Interview Jo Hsiao with Peter Bogers.
(published in the catalogue "A Journey of the Senses", an opening show organized by the Institute of Contemporary Art, Taipei.
Hsiao : Peter, you were educated at the Graduate Sculpture
Department of the St. Joost Art Academy, Breda. In what circumstances did you begin to develop your interest in producing multimedia installations?
Bogers : Twenty years ago, I studied at the St. Joost Art Academy in Breda, Holland and around that time the first home video cameras arrived on the market. For me, this was the most exciting period since performance art. I was intensively involved in performance art, partly in co-operation with other artists. Performance art was popular as an alternative underground art form for a certain public. In using the video camera, I ultimately discovered the possibility of distancing myself from the all too personal and direct confrontation with the public. In fact, I started to use the video camera as an intermediary and a mediator between the public and myself. I had the choice between "live" action for an audience or recording the action on video and showing it at a later time. The availability of video recording equipment provided the possibility of freely capturing processes in the seclusion of my studio and then deciding later whether and how I would like to bring these processes into the open. In this way, the video camera was a liberation from the oppressive, direct confrontation with an audience. Initially, I wanted to deal with that confrontation, but gradually it started to interfere with my freedom and prevented me from experimenting with visual means in an unrestricted way. I value this freedom and I am continually aware of having to conquer it, time and again, both with respect to myself and to the outside world.
Hsiao : In Marieke Van Hal's interview, Rene Coelho, curator of "The Second" and director of MonteVideo/TBA, thought that your work is very physical by nature, and it is always autobiographic. Do you agree with his views about your work?
Bogers : The starting point will always be my direct personal experience and fascination, but transforming these experiences to a universal, non-personal level is the main part in the process of creating an artwork. I aim at universal timelessness and beauty. Thus Rhetorica can just as well be shown and understood in Taiwan as it can be in Holland, the work is not dependent on geographical, cultural or political circumstances. The creation of Rhetorica started with my amazement for the way my then two-year old son was experimenting with language and slowly finding his way to communicate through sounds. The work puts the unconcerned experimenting curiosity of a small baby in contrast with a self-conscious
grownup attitude. Because physical human conditions are a lot more universal then mental conditions, I like the idea of physicality playing an important role in my work.
Hsiao : With Rhetorica, the intriguing play of image and sound invites the viewer to linger. Do you see image and sound as equivalent elements in determining the form and content of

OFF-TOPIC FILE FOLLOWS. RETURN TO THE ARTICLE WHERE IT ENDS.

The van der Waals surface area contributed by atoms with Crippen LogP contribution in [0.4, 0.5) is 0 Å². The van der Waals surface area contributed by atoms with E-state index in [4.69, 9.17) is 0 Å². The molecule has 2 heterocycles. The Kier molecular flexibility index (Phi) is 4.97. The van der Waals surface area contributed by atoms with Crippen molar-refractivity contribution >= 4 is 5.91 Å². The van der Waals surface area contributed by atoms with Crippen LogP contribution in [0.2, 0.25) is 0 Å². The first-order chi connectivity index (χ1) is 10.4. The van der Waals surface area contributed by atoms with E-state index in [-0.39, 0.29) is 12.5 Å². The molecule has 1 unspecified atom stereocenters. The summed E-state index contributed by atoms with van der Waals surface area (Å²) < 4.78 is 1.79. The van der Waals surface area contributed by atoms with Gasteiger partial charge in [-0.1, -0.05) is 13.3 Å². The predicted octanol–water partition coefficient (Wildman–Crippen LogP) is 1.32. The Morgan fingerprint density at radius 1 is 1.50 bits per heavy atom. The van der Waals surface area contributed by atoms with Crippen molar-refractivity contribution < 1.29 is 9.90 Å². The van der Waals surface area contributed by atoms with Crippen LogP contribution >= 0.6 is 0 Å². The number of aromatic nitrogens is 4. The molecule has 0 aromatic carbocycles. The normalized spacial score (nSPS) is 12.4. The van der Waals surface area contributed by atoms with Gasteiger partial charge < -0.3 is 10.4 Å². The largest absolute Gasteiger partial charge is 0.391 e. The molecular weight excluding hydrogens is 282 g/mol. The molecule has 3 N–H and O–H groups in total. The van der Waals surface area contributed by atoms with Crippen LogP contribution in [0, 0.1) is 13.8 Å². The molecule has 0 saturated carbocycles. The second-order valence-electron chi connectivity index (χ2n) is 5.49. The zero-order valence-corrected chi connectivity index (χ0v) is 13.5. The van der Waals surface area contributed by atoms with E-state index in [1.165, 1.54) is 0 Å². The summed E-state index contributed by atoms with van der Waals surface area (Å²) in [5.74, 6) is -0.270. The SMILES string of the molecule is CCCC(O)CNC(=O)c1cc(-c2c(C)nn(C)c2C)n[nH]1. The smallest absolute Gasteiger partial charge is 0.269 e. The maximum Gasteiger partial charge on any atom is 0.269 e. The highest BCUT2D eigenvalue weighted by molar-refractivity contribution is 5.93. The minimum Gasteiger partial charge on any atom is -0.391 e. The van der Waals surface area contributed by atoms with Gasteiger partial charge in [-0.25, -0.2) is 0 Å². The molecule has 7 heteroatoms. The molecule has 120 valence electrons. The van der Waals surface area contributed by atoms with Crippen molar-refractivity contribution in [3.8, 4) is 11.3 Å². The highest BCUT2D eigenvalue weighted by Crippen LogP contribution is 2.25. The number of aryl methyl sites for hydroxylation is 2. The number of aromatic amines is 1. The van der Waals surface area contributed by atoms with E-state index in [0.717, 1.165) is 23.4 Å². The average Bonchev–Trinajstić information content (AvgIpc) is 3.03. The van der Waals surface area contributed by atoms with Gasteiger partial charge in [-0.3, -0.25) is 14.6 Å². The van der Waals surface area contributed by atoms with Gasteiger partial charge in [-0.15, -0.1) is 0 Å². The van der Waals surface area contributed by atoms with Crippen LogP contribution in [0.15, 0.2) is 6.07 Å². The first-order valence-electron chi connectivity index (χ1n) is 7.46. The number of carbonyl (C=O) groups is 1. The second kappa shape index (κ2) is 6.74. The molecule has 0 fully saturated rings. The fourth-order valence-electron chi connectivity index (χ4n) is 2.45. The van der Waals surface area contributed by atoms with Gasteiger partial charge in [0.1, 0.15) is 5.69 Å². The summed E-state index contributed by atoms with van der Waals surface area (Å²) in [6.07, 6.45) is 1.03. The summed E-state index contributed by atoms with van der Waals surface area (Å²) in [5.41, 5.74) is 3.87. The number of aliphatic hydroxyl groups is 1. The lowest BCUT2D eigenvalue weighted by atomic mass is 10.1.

this spatial installation?
Bogers : I always try to avoid making images and putting sound to it at a later interval. I see Rhetorica as a sculpture, and in sculpture sound cannot deliberately be used to intensify the visual experience, as is often the case in film. I want to use image and sound as an indissoluble entity.
Hsiao : Many of your installations seem to embrace the theme
Bogers : On the one hand you have reality, on the other you have art. Art deals with artificial reality, and artificial reality is closely connected to alienation.
Hsiao : As a new media artist, what do you think the art of the future will look like?
Bogers : Media art is prone to be quickly relegated to the realm of the novel, the experimental, and unfortunately, trendy short-term thought. Relatively new means of expression often attract people who hardly have anything to do with art. They are mainly interested in the technical innovation aspect. Although one extensively employs technical innovations in art, art and technique will always continue to be at odds since the balance between them is very delicate and therefore, easily upset. The fragility of this balance certainly holds true for media art, a form that could not exist without techniques
developed by scientists.
Twenty years ago, one could expect amazed and admiring reactions when one announced an attempt of creating video art. Today, nobody is surprised anymore, which is a better starting point for viewing art. Fortunately, the obscure factor of the video image's impressive novelty no longer exists. The problem of a new medium's trendiness will always dissolve, the novel ultimately becomes normal and accepted and will eventually entirely disappear. Thus, a time will arrive when nobody will paint, nobody will know what media art is. and human beings will no longer communicate through their voices or perceive through their eyes. For the time being, however, the moving electron through all kinds of material, will continue to play a dominant role in human communication.